5 Natural Dangers in Japan You Should Be Aware Of

  • With Japan’s murder and crime rate being incredibly low, Japan is often named one of the safest countries in the world. Despite having a more or less peaceful population, there are other dangers luring in the land of the rising sun: it’s natural disasters! Judging from that point of view of “shizen saigai” (自然災害, natural disasters), Japan is surely one of the most dangerous countries in the world.

    1. Earthquakes (地震)

    Being infamous for earthquakes, mostly due to the strongest earthquake in 2011 in the Tohoku area, Japan constantly experiences earthquakes, even though most of them are not felt by humans. The 3.11. Earthquake was the most powerful earthquake ever recorded to have hit Japan.

    Related: 4 Things to keep in mind during earthquakes
    Related: The Essential Earthquake Safety Tips
    Related: Earthquake Preparedness: Japan Style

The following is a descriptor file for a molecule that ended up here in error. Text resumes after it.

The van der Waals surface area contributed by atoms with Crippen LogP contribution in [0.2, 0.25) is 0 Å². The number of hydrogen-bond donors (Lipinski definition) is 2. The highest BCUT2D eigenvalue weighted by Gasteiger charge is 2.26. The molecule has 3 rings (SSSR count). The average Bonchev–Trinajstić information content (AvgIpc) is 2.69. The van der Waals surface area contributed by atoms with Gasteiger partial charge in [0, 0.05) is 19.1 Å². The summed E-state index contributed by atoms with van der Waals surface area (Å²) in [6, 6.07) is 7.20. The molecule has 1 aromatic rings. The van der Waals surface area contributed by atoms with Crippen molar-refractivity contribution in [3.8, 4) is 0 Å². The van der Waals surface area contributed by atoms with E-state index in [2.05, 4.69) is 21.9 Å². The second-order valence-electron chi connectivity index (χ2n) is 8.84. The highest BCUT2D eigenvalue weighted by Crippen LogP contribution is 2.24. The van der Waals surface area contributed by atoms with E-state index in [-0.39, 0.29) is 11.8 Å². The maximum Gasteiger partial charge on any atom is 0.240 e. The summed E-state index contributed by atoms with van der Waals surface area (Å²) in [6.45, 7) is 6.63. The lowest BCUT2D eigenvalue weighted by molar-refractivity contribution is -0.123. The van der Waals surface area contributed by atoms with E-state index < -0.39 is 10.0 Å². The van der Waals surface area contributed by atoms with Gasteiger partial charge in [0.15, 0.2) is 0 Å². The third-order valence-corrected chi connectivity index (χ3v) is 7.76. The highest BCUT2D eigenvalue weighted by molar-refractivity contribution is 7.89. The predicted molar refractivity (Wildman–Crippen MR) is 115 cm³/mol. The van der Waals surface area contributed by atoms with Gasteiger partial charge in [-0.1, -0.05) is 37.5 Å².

2. Tsunamis (津波)

    Tsunamis are monstrous waves that can be caused by undersea earthquakes. Particular coasts, beaches and nearby towns and cities are at high risk since Tsunamis have a wavelength that are usually hundreds of kilometres long.

    3. Typhoons (台風)

    Every autumn is typhoon season in Japan. Different from the American ones i.e. name hurricane, typhoons have, generally, numbers. It is advised to stay home while a typhoon is approaching, to avoid casualties.

    4. Volcano eruptions (火山噴火)

    Japan has numerous volcanos, some are dormant, some extinct and a few even active. The volcanic eruption of Mount Ontake (御嶽山, Ontake-san) on September 27, 2014, has killed 57 people.

    5. Floods (洪水)

    Floods come usually with landslides, mostly triggered by torrential rain. Usually affected areas are West-Japan, like Kyushu and Hiroshima during summer and autumn.

    Basically, there is no immediate danger in Japan. The country has high technology and is well prepared for most of the possible disasters. However, it is always good to keep an eye on Japanese news shortly before you plan to visit the country, just to be informed and hopefully prepared, if something has happened.